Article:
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It is not sufficient to have great qualities; we must be able to make proper use of them.
More valuable than treasures in a storehouse are treasures of the body, and the treasures of the heart are the most valuable of all. Strive to accumulate the treasures of the heart!
What will help me to see what's worth keeping and developing in my life, and what should be discarded?

Entrée:  Do You Hear What I Hear? by Jim Allen
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That’s what the monitor was. Blank. Empty. A never-ending void of white, extending in my mind beyond the edges of the computer screen, stretching forever into the infinite space. . . And yet my mind was racing.

"I’ve got to get a newsletter out." "Why can’t I think of anything to say?" "Is that it? Have I said everything I have to say? Is there nothing more for me to comment on? Is there nothing else to share?"

And on and on and on.

I was suffering from writer’s block to end all writer’s block. Absolutely nothing worked. None of the usual tricks. None of the tried and true exercises that have come through for me in the past. I filled file after file of words strung together in a numbingly long chain, like the genetic code of some twisted wordsmith. Except that DNA makes sense after a while, and nothing I’d yet written had or would, not even by accident.

After a month of struggling, I finally took my own advice. Not too long ago, in an article that I didn't have trouble writing, I said, "If you don’t have anything to say, say nothing." So I did. I shut up. I stepped away and did other things. Anything but writing.

Rather than sit and listen to the noise of the internal dialogue in my mind, that voice that kept asking questions about why I wasn’t writing and where had all my ideas gone, I hit the MUTE button instead. Rather than talking, I listened. Rather than writing, I read. Rather than creating, I enjoyed the creations of others. Rather than doing, I didn’t.

And it was while I was doing this - while I was being "quiet" and exploring the silence - that I heard a voice. A voice that gave me one idea after another. . . My voice, coming back, recharged, rested, and ready to go. My voice, reminding me of important lessons . . .

Sometimes the easiest way to find something is to stop looking for it and let it find you.

Every experience, positive or negative, is an opportunity to learn (or relearn). Whether it’s merely a case of writer’s block or something much bigger. Each of us has to decide if we are going to continue struggling, overcome by the noise, or if we will stop and listen to the lessons life whispers in our ears.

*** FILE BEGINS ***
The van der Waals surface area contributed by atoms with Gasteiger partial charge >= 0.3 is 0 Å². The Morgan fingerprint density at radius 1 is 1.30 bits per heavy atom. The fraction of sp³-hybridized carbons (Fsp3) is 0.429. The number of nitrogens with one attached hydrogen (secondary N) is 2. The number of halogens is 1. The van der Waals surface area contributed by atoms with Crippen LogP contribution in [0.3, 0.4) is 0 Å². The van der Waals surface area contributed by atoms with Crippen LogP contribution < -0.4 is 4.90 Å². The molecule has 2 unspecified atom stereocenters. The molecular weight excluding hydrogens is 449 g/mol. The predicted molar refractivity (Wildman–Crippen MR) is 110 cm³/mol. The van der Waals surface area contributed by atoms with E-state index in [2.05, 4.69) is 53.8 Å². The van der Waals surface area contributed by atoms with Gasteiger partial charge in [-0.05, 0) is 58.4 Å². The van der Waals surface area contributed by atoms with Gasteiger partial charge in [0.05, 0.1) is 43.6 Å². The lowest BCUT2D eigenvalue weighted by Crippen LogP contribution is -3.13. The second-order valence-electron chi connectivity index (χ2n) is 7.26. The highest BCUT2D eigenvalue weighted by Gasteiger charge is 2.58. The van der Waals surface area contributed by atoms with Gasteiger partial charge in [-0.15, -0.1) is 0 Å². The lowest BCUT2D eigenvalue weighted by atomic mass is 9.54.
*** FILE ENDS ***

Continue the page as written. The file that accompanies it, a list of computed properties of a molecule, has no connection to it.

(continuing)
About the author:

Jim Allen, the Big Idea Coach, helps you make your small ideas big & your big ideas real. Your life can be as big, bold, and brilliant as you wish it to be... IF you're ready to stop dreaming and to start working! For more ideas, subscribe to his bi-weekly ezine, THE BIG IDEA, by going to

Main Course: Remember These Things
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Though my children are all grown into adults, there are a few things I have taught them that I would hope they remember, and pass on to their children. Today, as I write this list, I do so that I might again remind myself of what is important in my own life:

The value of time - Each of us has a bank account of time, into which a deposit is made and withdrawals are taken. No matter how depleted that account was at the end of yesterday, today it is chock-full of moments to cherish, memories to make, and minute after minute to spend wisely or not. Choose well, with each passing moment!

The success of perseverance - Determination is that which took Lincoln, a humble log-splitter, to the White House. It is a hundred failures in hopes of that one success which propelled a deaf man, Edison, to be the wizard of electrical invention. Pressing onward allowed a lowly patent researcher, Einstein, to become the father of the nuclear age. Nothing in the world can take the place of persistence. Don't quit!

The pleasure of working - "Work, and therein have well-being" is the oldest of gospels. Work is that which ennobles mankind, making order out of chaos and employing creativity to improve the lot of daily life. Work is the Universe's ordinance for human improvement, and the worker is far more deserving of honor than the idler. Keep in balance with the outer work of the world by not ignoring the necessary inner work of the spirit. Get busy, for there is much to do!

The dignity of simplicity - Streamlining duties, organizing tasks, reducing complications; each of these lightens the burden of one's daily toil. It is well to appreciate the simple pleasures of life, the simple gratitude for abundance, and the simple acts that convey to others benevolence, compassion and understanding. Keep it simple!

The worth of character - Moral and mental character is not formed in a moment, but is the habit of mind and the result of many thoughts, feelings and efforts. Noble character is simple and generous, sincere and fond of life, able to bear injustice without seeking revenge. Be great of spirit!

The power of kindness - Kindness is the fruit of the spirit. Kindness is like a religion between hearts. Honest, heartfelt, disinterested, inexpressible affection is sorely needed, here and everywhere. Each human being is worthy of one's kindness. It forgives faults, relieves distresses and soothes afflictions. Extend the cup of generosity and thoughtfulness to all!

The influence of example - Examples are the best and most lasting lectures, and a virtuous life the best example. Doing good deeds and setting good precedents, with sincerity, leads to happiness and improvement in others. Examples of one's life live on long after death, and the memory of noble actions is more enduring than monuments of marble. Others are watching; be mindful of your actions!

The obligation of duty - The entire path to happiness and success consists of duty. There are no short-cuts or bypaths that will get you there any faster - the broad highway of hard work and perseverance leads directly to it. Duty to yourself, duty to others, duty to your country and your God. Perform your duties, actively and earnestly!

The wisdom of economy - Can it not be realized that thrift is a great source of income? It is the basis of wealth and the source of prosperity. Be wise, and save some for important occasions!

The virtue of patience - All which surrounds me is Love, if I would only train myself to see it. How ridiculous it is to strain against this problem or that difficulty, when the answer is to accept things as they are, and approach matters with gentle, tender love. Things change, just like people. Wait, and watch!